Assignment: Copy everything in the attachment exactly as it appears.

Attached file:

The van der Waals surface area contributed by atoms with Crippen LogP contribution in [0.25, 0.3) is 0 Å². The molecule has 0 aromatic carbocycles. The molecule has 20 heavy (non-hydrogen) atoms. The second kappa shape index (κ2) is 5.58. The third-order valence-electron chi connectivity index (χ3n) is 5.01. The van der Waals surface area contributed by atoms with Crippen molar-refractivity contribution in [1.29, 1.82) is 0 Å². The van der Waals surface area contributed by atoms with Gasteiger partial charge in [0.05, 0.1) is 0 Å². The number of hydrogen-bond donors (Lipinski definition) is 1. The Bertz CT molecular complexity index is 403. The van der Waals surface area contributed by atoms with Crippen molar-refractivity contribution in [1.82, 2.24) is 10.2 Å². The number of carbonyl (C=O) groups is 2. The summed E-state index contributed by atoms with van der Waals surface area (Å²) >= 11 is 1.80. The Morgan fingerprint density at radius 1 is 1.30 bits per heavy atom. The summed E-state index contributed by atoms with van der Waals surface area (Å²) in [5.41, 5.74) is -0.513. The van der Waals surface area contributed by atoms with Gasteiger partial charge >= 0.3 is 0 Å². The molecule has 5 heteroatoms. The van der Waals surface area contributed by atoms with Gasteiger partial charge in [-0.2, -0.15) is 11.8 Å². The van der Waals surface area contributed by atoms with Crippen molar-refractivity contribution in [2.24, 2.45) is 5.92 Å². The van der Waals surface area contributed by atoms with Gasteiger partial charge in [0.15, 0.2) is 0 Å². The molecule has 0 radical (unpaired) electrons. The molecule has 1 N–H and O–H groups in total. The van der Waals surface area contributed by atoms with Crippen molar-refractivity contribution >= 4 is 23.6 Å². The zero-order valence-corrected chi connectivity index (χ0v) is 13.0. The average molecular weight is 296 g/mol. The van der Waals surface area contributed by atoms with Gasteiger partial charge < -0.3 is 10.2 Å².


The van der Waals surface area contributed by atoms with Crippen LogP contribution in [0.25, 0.3) is 0 Å². The molecule has 0 aromatic carbocycles. The molecule has 20 heavy (non-hydrogen) atoms. The second kappa shape index (κ2) is 5.58. The third-order valence-electron chi connectivity index (χ3n) is 5.01. The van der Waals surface area contributed by atoms with Crippen molar-refractivity contribution in [1.29, 1.82) is 0 Å². The van der Waals surface area contributed by atoms with Gasteiger partial charge in [0.05, 0.1) is 0 Å². The number of hydrogen-bond donors (Lipinski definition) is 1. The Bertz CT molecular complexity index is 403. The van der Waals surface area contributed by atoms with Crippen molar-refractivity contribution in [1.82, 2.24) is 10.2 Å². The number of carbonyl (C=O) groups is 2. The summed E-state index contributed by atoms with van der Waals surface area (Å²) >= 11 is 1.80. The Morgan fingerprint density at radius 1 is 1.30 bits per heavy atom. The summed E-state index contributed by atoms with van der Waals surface area (Å²) in [5.41, 5.74) is -0.513. The van der Waals surface area contributed by atoms with Gasteiger partial charge >= 0.3 is 0 Å². The molecule has 5 heteroatoms. The van der Waals surface area contributed by atoms with Gasteiger partial charge in [-0.2, -0.15) is 11.8 Å². The van der Waals surface area contributed by atoms with Crippen molar-refractivity contribution in [2.24, 2.45) is 5.92 Å². The van der Waals surface area contributed by atoms with Gasteiger partial charge in [0.15, 0.2) is 0 Å². The molecule has 0 radical (unpaired) electrons. The molecule has 1 N–H and O–H groups in total. The van der Waals surface area contributed by atoms with Crippen molar-refractivity contribution >= 4 is 23.6 Å². The zero-order valence-corrected chi connectivity index (χ0v) is 13.0. The average molecular weight is 296 g/mol. The van der Waals surface area contributed by atoms with Gasteiger partial charge < -0.3 is 10.2 Å².